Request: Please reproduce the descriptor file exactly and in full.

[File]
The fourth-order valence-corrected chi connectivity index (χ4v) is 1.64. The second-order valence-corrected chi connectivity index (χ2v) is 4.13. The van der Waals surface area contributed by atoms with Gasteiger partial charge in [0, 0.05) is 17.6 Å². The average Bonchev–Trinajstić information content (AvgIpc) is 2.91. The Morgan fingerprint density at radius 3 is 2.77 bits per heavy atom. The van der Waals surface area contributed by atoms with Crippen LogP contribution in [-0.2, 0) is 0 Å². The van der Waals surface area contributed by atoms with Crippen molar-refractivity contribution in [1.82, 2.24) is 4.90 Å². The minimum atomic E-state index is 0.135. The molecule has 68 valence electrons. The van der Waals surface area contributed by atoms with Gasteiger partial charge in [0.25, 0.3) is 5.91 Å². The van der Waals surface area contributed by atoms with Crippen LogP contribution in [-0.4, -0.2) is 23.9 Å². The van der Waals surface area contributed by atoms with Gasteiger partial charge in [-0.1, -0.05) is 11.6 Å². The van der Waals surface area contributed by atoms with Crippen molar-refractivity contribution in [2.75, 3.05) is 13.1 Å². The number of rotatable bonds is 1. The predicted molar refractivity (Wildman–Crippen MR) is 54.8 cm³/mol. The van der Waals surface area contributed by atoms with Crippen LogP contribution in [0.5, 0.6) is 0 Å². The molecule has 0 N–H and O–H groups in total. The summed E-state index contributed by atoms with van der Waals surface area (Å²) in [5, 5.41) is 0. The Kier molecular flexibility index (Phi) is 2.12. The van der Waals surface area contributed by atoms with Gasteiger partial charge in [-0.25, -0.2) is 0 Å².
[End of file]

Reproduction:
The fourth-order valence-corrected chi connectivity index (χ4v) is 1.64. The second-order valence-corrected chi connectivity index (χ2v) is 4.13. The van der Waals surface area contributed by atoms with Gasteiger partial charge in [0, 0.05) is 17.6 Å². The average Bonchev–Trinajstić information content (AvgIpc) is 2.91. The Morgan fingerprint density at radius 3 is 2.77 bits per heavy atom. The van der Waals surface area contributed by atoms with Crippen LogP contribution in [-0.2, 0) is 0 Å². The van der Waals surface area contributed by atoms with Crippen molar-refractivity contribution in [1.82, 2.24) is 4.90 Å². The minimum atomic E-state index is 0.135. The molecule has 68 valence electrons. The van der Waals surface area contributed by atoms with Gasteiger partial charge in [0.25, 0.3) is 5.91 Å². The van der Waals surface area contributed by atoms with Crippen LogP contribution in [-0.4, -0.2) is 23.9 Å². The van der Waals surface area contributed by atoms with Gasteiger partial charge in [-0.1, -0.05) is 11.6 Å². The van der Waals surface area contributed by atoms with Crippen molar-refractivity contribution in [2.75, 3.05) is 13.1 Å². The number of rotatable bonds is 1. The predicted molar refractivity (Wildman–Crippen MR) is 54.8 cm³/mol. The van der Waals surface area contributed by atoms with Crippen LogP contribution in [0.5, 0.6) is 0 Å². The molecule has 0 N–H and O–H groups in total. The summed E-state index contributed by atoms with van der Waals surface area (Å²) in [5, 5.41) is 0. The Kier molecular flexibility index (Phi) is 2.12. The van der Waals surface area contributed by atoms with Gasteiger partial charge in [-0.25, -0.2) is 0 Å².